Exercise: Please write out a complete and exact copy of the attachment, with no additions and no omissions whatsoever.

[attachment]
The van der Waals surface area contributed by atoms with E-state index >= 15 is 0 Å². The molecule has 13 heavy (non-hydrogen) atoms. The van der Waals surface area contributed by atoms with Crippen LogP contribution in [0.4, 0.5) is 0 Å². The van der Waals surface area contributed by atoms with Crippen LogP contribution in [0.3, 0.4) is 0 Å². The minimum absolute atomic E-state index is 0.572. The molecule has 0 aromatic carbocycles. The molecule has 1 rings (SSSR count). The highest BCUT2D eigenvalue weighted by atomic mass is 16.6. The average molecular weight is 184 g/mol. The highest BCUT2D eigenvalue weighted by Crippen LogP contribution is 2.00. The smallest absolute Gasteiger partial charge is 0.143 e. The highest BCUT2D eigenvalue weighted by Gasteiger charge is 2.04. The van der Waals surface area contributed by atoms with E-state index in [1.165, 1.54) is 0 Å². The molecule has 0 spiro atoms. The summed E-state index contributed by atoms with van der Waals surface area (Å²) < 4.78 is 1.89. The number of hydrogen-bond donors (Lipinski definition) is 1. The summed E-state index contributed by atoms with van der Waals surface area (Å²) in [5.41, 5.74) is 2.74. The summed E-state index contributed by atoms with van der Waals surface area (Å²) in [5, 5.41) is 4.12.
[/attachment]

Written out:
The van der Waals surface area contributed by atoms with E-state index >= 15 is 0 Å². The molecule has 13 heavy (non-hydrogen) atoms. The van der Waals surface area contributed by atoms with Crippen LogP contribution in [0.4, 0.5) is 0 Å². The van der Waals surface area contributed by atoms with Crippen LogP contribution in [0.3, 0.4) is 0 Å². The minimum absolute atomic E-state index is 0.572. The molecule has 0 aromatic carbocycles. The molecule has 1 rings (SSSR count). The highest BCUT2D eigenvalue weighted by atomic mass is 16.6. The average molecular weight is 184 g/mol. The highest BCUT2D eigenvalue weighted by Crippen LogP contribution is 2.00. The smallest absolute Gasteiger partial charge is 0.143 e. The highest BCUT2D eigenvalue weighted by Gasteiger charge is 2.04. The van der Waals surface area contributed by atoms with E-state index in [1.165, 1.54) is 0 Å². The molecule has 0 spiro atoms. The summed E-state index contributed by atoms with van der Waals surface area (Å²) < 4.78 is 1.89. The number of hydrogen-bond donors (Lipinski definition) is 1. The summed E-state index contributed by atoms with van der Waals surface area (Å²) in [5.41, 5.74) is 2.74. The summed E-state index contributed by atoms with van der Waals surface area (Å²) in [5, 5.41) is 4.12.